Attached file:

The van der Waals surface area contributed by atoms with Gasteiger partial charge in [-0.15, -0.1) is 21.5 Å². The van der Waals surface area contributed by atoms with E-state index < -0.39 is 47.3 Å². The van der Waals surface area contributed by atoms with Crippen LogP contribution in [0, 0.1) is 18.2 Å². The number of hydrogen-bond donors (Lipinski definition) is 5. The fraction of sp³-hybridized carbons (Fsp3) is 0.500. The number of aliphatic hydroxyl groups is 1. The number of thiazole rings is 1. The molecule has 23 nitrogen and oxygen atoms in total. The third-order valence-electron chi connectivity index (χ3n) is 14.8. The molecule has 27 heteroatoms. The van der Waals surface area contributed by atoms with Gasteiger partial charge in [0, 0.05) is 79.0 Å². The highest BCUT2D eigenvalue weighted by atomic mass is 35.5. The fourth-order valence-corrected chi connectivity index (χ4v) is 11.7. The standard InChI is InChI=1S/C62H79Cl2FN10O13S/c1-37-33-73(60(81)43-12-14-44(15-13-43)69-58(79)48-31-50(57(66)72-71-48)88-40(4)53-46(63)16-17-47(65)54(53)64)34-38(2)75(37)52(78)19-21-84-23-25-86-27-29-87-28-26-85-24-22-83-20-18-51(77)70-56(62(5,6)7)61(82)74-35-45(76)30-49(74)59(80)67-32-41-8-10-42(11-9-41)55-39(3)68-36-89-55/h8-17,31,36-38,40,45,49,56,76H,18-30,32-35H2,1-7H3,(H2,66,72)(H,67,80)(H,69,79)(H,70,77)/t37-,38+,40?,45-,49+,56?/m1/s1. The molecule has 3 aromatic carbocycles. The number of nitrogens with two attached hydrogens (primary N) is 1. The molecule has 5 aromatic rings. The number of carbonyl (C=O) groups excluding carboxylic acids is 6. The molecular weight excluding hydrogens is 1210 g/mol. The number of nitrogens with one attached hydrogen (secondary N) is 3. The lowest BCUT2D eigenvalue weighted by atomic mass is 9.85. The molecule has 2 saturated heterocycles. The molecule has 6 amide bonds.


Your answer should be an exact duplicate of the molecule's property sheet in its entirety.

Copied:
The van der Waals surface area contributed by atoms with Gasteiger partial charge in [-0.15, -0.1) is 21.5 Å². The van der Waals surface area contributed by atoms with E-state index < -0.39 is 47.3 Å². The van der Waals surface area contributed by atoms with Crippen LogP contribution in [0, 0.1) is 18.2 Å². The number of hydrogen-bond donors (Lipinski definition) is 5. The fraction of sp³-hybridized carbons (Fsp3) is 0.500. The number of aliphatic hydroxyl groups is 1. The number of thiazole rings is 1. The molecule has 23 nitrogen and oxygen atoms in total. The third-order valence-electron chi connectivity index (χ3n) is 14.8. The molecule has 27 heteroatoms. The van der Waals surface area contributed by atoms with Gasteiger partial charge in [0, 0.05) is 79.0 Å². The highest BCUT2D eigenvalue weighted by atomic mass is 35.5. The fourth-order valence-corrected chi connectivity index (χ4v) is 11.7. The standard InChI is InChI=1S/C62H79Cl2FN10O13S/c1-37-33-73(60(81)43-12-14-44(15-13-43)69-58(79)48-31-50(57(66)72-71-48)88-40(4)53-46(63)16-17-47(65)54(53)64)34-38(2)75(37)52(78)19-21-84-23-25-86-27-29-87-28-26-85-24-22-83-20-18-51(77)70-56(62(5,6)7)61(82)74-35-45(76)30-49(74)59(80)67-32-41-8-10-42(11-9-41)55-39(3)68-36-89-55/h8-17,31,36-38,40,45,49,56,76H,18-30,32-35H2,1-7H3,(H2,66,72)(H,67,80)(H,69,79)(H,70,77)/t37-,38+,40?,45-,49+,56?/m1/s1. The molecule has 3 aromatic carbocycles. The number of nitrogens with two attached hydrogens (primary N) is 1. The molecule has 5 aromatic rings. The number of carbonyl (C=O) groups excluding carboxylic acids is 6. The molecular weight excluding hydrogens is 1210 g/mol. The number of nitrogens with one attached hydrogen (secondary N) is 3. The lowest BCUT2D eigenvalue weighted by atomic mass is 9.85. The molecule has 2 saturated heterocycles. The molecule has 6 amide bonds.